Always Have Wonky Eyeliner? The Lazy Girl's Guide to Applying Every Type
Eyeliner is the source of many a beauty problem. The secret to success is knowing how to apply different types of eyeliner because each one has its own rules. While it's a given that it's a must-have for any makeup bag, the eyeliner gods aren't kind to everyone. I've spotted countless Instagram posts lamenting an eyeliner application gone wrong (#eyelinerproblems).
But seeing as I've spent many years using all kinds of types of eyeliner (see my guide to the best eyeliners here), I can tell you now that there is a trick for applying each and every type. From gel to pencils, as well as liquid, I've got beauty hacks for every type of eyeliner. You'll never have to despair in front of your mirror in the morning ever again.
Keep scrolling for my guide on how to apply each type of eyeliner and which products I rate.
Difficulty Rating: Easy
The beauty of the pencil (aka kohl) is that you don't want it to be perfect. A pencil and a sharpener is the ideal eyeliner starter kit, as you can mess it up and it'll always look great. Think kohl is all about a rock-chick look? Think again: A soft brown can make blue eyes pop and look pretty rather than punky. If you're unsure about it, go for a light brown to start.
Take your brown pencil and lightly draw a line on the top of your eyelid as close to your lash line as possible. Don't try to draw a cat eye (you need a different type of liner for that); this is simply about enhancing your lashes in the most subtle way possible. Once you've got your line, take a clean finger (I usually use my middle) and start to gently smudge. The look is softly romantic, and all you'll need to add is a bit of mascara. Go for a black pencil when you're feeling more confident or want party makeup.
You can also use the pencil in the waterline (top and bottom) to further intensify your eyes and make your lashes appear fuller.
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Difficulty Rating: Medium
Though it's by far the easiest way to get the cat eye, liquid eyeliner often makes people run scared. But it doesn't have to be this way. Instead of going for an eyeliner that comes with its own brush (such as this one by Rimmel), opt for one that looks like a felt pen. This will give you greater control over the product. To get the best line, draw from the inner corner of your eye first, and take the pen over to your other corner. Do this as gently as possible, and don't blink to make sure you get the straightest line. Then, to create that flick, turn your eyeliner around and draw on the tiniest little line (3 to 5mm) that goes upwards towards the end of your eyebrow. This tutorial is one of the best we've seen to get the easiest flick. How do you ensure your flicks match? When you're angling the flick, aim for the outer corner of your brow.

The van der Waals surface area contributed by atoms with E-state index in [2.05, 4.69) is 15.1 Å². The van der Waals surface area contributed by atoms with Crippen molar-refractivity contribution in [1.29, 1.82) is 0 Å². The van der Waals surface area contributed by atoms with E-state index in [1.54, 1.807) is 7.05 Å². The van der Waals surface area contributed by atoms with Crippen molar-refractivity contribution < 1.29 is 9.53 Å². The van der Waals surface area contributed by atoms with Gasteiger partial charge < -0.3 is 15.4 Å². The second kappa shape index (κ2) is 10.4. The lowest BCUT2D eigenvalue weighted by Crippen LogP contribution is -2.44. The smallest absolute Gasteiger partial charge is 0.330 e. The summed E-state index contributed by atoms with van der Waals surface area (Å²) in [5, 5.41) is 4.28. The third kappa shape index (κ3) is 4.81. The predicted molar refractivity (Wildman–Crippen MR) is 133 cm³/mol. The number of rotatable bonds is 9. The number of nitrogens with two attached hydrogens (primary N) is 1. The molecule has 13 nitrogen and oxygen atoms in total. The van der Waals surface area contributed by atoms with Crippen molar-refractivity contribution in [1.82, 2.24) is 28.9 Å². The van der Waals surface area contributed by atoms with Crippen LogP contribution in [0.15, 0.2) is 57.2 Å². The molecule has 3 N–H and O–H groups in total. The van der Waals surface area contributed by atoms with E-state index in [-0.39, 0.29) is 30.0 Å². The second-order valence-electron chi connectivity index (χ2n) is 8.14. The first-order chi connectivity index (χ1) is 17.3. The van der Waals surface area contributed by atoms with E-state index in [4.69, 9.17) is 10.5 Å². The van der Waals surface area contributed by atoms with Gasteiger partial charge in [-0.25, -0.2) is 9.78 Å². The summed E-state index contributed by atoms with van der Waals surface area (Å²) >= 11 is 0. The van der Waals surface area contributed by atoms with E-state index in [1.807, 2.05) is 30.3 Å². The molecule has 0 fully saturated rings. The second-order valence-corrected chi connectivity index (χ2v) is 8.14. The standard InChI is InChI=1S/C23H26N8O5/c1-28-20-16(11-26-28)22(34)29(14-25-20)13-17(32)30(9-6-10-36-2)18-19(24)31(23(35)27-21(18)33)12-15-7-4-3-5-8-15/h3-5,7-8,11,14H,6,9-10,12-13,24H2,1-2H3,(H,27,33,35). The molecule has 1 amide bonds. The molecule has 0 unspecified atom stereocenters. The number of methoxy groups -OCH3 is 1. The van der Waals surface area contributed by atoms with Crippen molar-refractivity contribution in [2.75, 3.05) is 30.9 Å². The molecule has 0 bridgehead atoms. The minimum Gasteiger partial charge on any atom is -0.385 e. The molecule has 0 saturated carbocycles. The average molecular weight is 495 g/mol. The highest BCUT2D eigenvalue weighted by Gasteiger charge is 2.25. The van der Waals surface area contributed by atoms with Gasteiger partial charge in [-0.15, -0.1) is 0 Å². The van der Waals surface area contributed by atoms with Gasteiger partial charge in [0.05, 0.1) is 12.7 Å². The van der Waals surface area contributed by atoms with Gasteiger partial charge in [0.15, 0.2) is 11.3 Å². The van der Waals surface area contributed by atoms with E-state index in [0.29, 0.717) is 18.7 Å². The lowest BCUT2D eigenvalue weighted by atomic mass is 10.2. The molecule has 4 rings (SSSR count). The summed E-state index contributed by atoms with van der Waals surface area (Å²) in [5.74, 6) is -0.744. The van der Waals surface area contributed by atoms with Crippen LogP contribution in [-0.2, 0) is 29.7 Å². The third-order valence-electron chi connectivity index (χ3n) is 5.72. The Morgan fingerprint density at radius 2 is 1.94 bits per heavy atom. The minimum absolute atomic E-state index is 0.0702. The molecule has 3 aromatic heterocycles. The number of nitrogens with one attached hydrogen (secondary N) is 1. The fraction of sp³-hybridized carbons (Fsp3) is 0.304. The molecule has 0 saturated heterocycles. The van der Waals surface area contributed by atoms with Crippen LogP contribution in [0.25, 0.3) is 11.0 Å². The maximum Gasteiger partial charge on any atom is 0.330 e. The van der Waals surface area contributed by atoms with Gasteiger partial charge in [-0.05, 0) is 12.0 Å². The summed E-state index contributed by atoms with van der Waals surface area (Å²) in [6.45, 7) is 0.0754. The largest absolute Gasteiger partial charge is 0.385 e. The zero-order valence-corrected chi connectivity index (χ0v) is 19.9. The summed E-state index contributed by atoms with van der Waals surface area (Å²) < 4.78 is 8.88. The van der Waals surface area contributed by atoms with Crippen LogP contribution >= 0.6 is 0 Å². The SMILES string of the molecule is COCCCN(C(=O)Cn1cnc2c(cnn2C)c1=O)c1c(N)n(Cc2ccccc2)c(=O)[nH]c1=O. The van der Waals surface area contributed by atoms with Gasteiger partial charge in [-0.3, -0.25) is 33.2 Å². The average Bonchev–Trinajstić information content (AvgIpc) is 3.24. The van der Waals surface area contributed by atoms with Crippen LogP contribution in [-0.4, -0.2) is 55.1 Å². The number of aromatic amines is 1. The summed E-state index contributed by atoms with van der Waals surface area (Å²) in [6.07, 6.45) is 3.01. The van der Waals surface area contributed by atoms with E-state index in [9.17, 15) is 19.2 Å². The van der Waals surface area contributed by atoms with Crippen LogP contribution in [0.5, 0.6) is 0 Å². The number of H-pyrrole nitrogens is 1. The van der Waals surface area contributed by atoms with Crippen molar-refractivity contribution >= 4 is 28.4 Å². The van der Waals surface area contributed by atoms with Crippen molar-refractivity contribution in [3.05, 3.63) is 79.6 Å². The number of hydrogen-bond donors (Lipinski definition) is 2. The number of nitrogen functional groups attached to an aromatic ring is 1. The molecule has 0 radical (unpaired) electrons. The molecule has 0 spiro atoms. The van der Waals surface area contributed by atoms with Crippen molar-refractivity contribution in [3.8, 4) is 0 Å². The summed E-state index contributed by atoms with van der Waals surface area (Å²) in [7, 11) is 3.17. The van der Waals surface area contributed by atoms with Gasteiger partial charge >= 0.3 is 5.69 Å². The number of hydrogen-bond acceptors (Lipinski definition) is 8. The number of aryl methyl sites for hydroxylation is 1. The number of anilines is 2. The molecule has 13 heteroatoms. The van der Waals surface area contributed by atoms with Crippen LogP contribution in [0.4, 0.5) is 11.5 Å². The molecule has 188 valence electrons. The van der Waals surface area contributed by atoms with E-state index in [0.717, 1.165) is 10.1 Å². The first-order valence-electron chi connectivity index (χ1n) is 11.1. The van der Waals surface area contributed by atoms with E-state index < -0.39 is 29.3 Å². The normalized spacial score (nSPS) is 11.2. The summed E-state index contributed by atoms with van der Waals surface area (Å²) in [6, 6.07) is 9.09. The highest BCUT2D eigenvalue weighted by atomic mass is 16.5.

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Difficulty Rating: High
Gel is where things can get a little trickier (read: wonky), but don't fear: There is a way to do it. Granted, this one takes a bit more practice, but it will give you the most graphic line you could want, and it's utterly budge-proof.
The first thing you will need is a decent brush that's angled to create a flick. Next, you need to remember that gel can dry out quickly, so you need to work fast. You don't want to leave the lid off too long as the product won't glide on as easily as when it was box-fresh.
Another key thing to note is whether your eyelids get oily. Does your eyeliner always seem to move or your eye shadow crease? If so, you may have oily eyelids. If that's the case, no worries; simply invest in an eyelid primer to ensure the liner doesn't slip and slide. Then treat it the same way as you would the pen eyeliner. Above all, gel eyeliner needs the most practice, but eventually everyone gets it right.
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Next up! The best short hairstyles that will persuade you into the salon.